Red Queen Syndrome is running (or riding a turtle) to stand still — the first documented sufferer was the Red Queen in 1871, in Through the Looking Glass and what Alice found there (I played the White Queen once — it was my finest hour, but a long time ago). The phenomenon was recognised in 1993 by Matt Ridley — The Red Queen, Sex and the Evolution of Human Nature explored our origins and the need for constant evolution to keep one jump ahead of our competitors, our predators and, particularly, our diseases. As the Red Queen said,’Now, here, you see, it takes all the running you can do, to keep in the same place. If you want to get somewhere else you must run at least twice as fast as that!’
It’s a long time since I read Ridley’s book and at this distance I can only remember the messages that I took away from it — woven into my own narrative of life — the need for the greatest genetic variation in a population so that the maximum options are available in case of emergencies (don’t forget Darwin) — those threats which will inevitably emerge to confound us, due to the constant pursuit of organisms whose job it is to harm or out- perform us. Oh, and the need for sexual reproduction and our sexual fascination with those most different from ourselves — Jack Spratt Syndrome! It is the quest for new and useful genes — affording us the greatest possibilities to adapt or die.
This holds for almost everything — from our adaption, through natural selection, to emerging diseases and changes in our environment to our behaviours, technologies, economies, emotions and societies. Everything is evolving all the time so we have to run to keep up.
As I slow down it seems to be getting faster.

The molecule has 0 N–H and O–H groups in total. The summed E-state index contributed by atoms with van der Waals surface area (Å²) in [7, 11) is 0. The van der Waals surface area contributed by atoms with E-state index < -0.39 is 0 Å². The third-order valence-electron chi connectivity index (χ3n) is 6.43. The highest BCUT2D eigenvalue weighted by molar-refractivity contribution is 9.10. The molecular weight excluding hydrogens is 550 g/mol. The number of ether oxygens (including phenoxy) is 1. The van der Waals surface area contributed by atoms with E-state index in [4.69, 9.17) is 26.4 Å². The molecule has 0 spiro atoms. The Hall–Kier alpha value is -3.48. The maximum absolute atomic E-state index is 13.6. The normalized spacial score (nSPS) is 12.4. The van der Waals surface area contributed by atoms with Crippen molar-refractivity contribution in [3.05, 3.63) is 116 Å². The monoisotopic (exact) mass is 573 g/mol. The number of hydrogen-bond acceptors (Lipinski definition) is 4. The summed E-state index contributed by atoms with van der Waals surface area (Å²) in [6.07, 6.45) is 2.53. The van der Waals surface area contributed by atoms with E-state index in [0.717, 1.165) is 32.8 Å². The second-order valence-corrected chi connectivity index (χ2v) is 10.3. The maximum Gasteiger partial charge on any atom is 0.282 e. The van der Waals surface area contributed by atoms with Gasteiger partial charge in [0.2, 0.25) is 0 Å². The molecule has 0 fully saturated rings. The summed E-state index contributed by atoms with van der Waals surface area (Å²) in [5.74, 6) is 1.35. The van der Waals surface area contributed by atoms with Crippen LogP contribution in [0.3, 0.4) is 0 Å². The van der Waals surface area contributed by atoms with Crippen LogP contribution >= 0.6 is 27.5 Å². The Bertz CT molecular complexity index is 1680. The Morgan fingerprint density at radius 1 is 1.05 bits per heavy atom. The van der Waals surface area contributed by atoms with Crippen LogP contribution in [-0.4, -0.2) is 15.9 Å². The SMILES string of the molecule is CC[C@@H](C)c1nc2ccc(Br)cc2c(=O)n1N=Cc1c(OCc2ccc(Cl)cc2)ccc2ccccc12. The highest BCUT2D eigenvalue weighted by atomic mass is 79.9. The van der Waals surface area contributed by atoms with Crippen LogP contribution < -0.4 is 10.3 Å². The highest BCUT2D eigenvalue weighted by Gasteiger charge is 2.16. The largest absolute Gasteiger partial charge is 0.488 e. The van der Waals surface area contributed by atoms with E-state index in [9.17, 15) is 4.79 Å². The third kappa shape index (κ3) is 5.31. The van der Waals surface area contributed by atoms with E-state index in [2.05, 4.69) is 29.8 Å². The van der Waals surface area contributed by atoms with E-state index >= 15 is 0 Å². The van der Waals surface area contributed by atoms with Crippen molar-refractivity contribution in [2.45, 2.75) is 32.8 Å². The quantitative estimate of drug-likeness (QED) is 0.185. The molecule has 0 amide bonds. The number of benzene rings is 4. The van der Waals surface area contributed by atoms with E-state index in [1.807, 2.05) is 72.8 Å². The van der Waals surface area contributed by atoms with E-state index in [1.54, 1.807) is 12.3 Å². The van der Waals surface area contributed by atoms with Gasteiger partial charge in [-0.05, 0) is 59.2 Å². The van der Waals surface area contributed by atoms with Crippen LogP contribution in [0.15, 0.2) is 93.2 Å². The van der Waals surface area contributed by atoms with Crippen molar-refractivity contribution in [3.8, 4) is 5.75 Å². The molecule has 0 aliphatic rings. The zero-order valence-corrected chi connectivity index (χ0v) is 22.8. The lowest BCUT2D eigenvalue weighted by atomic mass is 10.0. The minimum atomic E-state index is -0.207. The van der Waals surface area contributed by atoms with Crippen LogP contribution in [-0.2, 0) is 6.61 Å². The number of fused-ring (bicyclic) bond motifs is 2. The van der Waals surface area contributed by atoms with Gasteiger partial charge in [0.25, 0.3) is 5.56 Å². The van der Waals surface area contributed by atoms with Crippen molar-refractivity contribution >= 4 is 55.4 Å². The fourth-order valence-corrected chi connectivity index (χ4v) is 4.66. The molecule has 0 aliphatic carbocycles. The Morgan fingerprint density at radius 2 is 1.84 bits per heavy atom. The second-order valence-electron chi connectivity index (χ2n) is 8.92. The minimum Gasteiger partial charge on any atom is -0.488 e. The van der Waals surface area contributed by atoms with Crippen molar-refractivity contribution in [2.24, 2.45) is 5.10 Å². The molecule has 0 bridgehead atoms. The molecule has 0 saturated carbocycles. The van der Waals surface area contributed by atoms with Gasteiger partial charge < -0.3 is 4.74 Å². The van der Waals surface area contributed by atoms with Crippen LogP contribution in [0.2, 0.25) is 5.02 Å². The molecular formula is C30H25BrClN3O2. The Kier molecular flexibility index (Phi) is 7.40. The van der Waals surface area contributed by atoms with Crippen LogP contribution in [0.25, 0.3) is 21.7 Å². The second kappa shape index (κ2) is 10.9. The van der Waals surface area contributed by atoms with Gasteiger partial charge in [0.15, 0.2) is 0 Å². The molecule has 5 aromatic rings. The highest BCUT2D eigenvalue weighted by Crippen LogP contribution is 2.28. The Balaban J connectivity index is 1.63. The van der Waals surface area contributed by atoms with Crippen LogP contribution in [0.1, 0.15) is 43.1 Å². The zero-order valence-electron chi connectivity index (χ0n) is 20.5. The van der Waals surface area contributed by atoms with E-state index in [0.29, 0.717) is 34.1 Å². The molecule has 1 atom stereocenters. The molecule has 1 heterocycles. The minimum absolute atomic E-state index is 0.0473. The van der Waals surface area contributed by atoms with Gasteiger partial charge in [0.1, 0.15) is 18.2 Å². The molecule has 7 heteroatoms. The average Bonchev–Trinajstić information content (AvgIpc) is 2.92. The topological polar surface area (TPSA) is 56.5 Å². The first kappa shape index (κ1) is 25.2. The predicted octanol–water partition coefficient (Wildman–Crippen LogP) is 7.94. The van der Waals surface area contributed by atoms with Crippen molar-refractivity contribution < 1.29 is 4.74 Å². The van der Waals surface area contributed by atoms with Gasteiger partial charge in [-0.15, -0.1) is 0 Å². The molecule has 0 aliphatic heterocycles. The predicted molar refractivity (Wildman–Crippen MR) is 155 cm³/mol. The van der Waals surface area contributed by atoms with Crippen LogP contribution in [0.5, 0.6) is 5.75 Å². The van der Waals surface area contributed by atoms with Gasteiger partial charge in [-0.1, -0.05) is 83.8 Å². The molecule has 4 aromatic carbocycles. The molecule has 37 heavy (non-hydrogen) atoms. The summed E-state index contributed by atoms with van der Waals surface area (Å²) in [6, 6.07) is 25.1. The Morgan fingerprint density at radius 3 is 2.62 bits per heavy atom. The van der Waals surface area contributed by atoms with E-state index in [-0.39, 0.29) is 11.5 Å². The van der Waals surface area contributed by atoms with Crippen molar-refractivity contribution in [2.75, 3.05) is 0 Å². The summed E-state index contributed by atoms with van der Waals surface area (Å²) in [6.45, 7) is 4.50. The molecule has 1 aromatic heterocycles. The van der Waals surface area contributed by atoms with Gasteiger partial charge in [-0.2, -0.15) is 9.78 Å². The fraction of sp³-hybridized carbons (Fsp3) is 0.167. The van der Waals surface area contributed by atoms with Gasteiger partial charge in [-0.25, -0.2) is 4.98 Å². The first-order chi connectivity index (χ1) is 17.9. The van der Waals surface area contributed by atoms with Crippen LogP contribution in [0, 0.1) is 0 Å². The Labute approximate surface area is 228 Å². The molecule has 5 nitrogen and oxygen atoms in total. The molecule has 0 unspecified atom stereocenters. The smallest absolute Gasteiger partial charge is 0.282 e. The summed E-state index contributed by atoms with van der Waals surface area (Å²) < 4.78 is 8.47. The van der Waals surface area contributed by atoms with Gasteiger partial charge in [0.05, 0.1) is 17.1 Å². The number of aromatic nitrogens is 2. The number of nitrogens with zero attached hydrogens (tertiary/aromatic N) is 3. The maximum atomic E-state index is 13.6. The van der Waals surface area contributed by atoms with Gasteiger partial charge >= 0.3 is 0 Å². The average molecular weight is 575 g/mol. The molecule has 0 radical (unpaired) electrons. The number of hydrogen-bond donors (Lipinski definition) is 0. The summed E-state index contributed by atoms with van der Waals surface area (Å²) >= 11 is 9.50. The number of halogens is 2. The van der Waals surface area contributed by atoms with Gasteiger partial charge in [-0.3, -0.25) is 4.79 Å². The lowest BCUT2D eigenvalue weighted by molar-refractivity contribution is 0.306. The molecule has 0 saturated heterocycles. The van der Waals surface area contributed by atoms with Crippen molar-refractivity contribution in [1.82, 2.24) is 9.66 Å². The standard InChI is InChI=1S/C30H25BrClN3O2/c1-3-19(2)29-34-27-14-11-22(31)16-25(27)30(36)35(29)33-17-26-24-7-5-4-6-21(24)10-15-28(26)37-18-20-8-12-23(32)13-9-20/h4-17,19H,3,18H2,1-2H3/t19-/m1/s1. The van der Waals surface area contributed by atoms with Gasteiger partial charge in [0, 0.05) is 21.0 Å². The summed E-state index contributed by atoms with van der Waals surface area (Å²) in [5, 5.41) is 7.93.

My husband and I watch the prices of oil and electricity increase so we invest in solar panels. We’ll be able to heat our water for free! But the immersion heater, which we have never used, is not responding — out with the electrical screw-driver — running to stand still — developing new skills. Bang!
My computer is poorly, a problem in its power pick-up, it cannot be repaired because things have moved on in the 4 years since I bought it — no parts available, not made any more. I have to buy a new computer — full of innovation — I have to run to stand still, change my behaviour, find all the secret clicks, do everything differently — where’s my e-dictionary — won’t open — connection broken — run troubleshooter — OMG. Passwords won’t work — ‘Have you forgotten your password?’ No I bloody haven’t. I will adapt and soon this new computer will seem second nature — I’ll probably even dream within its constraining matrix , but it will go on evolving and eventually (probably quite soon) it, or its successor, will out-run me.
People don’t get too old to do their job — the job evolves so that they no-longer recognise it. The job out-runs them!
Now I’m going to try to download a picture of the Red Queen which may well take some time.